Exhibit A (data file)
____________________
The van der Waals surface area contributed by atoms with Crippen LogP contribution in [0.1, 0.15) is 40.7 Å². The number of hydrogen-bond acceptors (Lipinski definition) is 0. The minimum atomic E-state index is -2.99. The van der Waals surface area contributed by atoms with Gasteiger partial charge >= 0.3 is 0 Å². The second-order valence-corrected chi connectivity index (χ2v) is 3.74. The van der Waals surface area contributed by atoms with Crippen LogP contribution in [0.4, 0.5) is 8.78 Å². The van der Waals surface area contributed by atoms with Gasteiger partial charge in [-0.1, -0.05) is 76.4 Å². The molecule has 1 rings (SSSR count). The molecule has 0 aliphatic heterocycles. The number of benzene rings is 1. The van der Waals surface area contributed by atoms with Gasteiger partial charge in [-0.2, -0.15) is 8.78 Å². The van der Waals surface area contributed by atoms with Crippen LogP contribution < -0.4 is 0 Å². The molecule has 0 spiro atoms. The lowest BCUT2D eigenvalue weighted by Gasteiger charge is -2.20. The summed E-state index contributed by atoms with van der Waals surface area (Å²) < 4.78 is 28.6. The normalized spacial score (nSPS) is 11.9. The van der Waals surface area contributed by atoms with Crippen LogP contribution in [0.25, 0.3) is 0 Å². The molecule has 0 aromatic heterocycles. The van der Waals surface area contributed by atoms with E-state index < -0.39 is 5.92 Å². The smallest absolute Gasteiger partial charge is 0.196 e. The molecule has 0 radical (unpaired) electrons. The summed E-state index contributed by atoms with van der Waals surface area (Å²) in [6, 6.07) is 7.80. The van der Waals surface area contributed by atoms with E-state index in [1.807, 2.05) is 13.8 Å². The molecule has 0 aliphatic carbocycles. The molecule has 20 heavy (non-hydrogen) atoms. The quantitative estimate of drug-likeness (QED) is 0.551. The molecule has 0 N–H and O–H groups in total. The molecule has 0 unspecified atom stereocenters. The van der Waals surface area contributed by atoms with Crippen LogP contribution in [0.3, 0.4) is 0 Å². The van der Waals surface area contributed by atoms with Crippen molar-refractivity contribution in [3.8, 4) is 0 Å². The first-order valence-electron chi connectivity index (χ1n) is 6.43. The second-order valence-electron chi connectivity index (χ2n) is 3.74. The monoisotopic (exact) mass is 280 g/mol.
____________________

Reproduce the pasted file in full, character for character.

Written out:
The van der Waals surface area contributed by atoms with Crippen LogP contribution in [0.1, 0.15) is 40.7 Å². The number of hydrogen-bond acceptors (Lipinski definition) is 0. The minimum atomic E-state index is -2.99. The van der Waals surface area contributed by atoms with Gasteiger partial charge >= 0.3 is 0 Å². The second-order valence-corrected chi connectivity index (χ2v) is 3.74. The van der Waals surface area contributed by atoms with Crippen LogP contribution in [0.4, 0.5) is 8.78 Å². The van der Waals surface area contributed by atoms with Gasteiger partial charge in [-0.1, -0.05) is 76.4 Å². The molecule has 1 rings (SSSR count). The molecule has 0 aliphatic heterocycles. The number of benzene rings is 1. The van der Waals surface area contributed by atoms with Gasteiger partial charge in [-0.2, -0.15) is 8.78 Å². The van der Waals surface area contributed by atoms with Crippen LogP contribution < -0.4 is 0 Å². The molecule has 0 spiro atoms. The lowest BCUT2D eigenvalue weighted by Gasteiger charge is -2.20. The summed E-state index contributed by atoms with van der Waals surface area (Å²) < 4.78 is 28.6. The normalized spacial score (nSPS) is 11.9. The van der Waals surface area contributed by atoms with Crippen LogP contribution in [0.25, 0.3) is 0 Å². The molecule has 0 aromatic heterocycles. The van der Waals surface area contributed by atoms with E-state index < -0.39 is 5.92 Å². The smallest absolute Gasteiger partial charge is 0.196 e. The molecule has 0 radical (unpaired) electrons. The summed E-state index contributed by atoms with van der Waals surface area (Å²) in [6, 6.07) is 7.80. The van der Waals surface area contributed by atoms with E-state index in [1.807, 2.05) is 13.8 Å². The molecule has 0 aliphatic carbocycles. The molecule has 20 heavy (non-hydrogen) atoms. The quantitative estimate of drug-likeness (QED) is 0.551. The molecule has 0 N–H and O–H groups in total. The molecule has 0 unspecified atom stereocenters. The van der Waals surface area contributed by atoms with Crippen LogP contribution in [0.3, 0.4) is 0 Å². The van der Waals surface area contributed by atoms with Crippen molar-refractivity contribution in [3.8, 4) is 0 Å². The first-order valence-electron chi connectivity index (χ1n) is 6.43. The second-order valence-electron chi connectivity index (χ2n) is 3.74. The monoisotopic (exact) mass is 280 g/mol.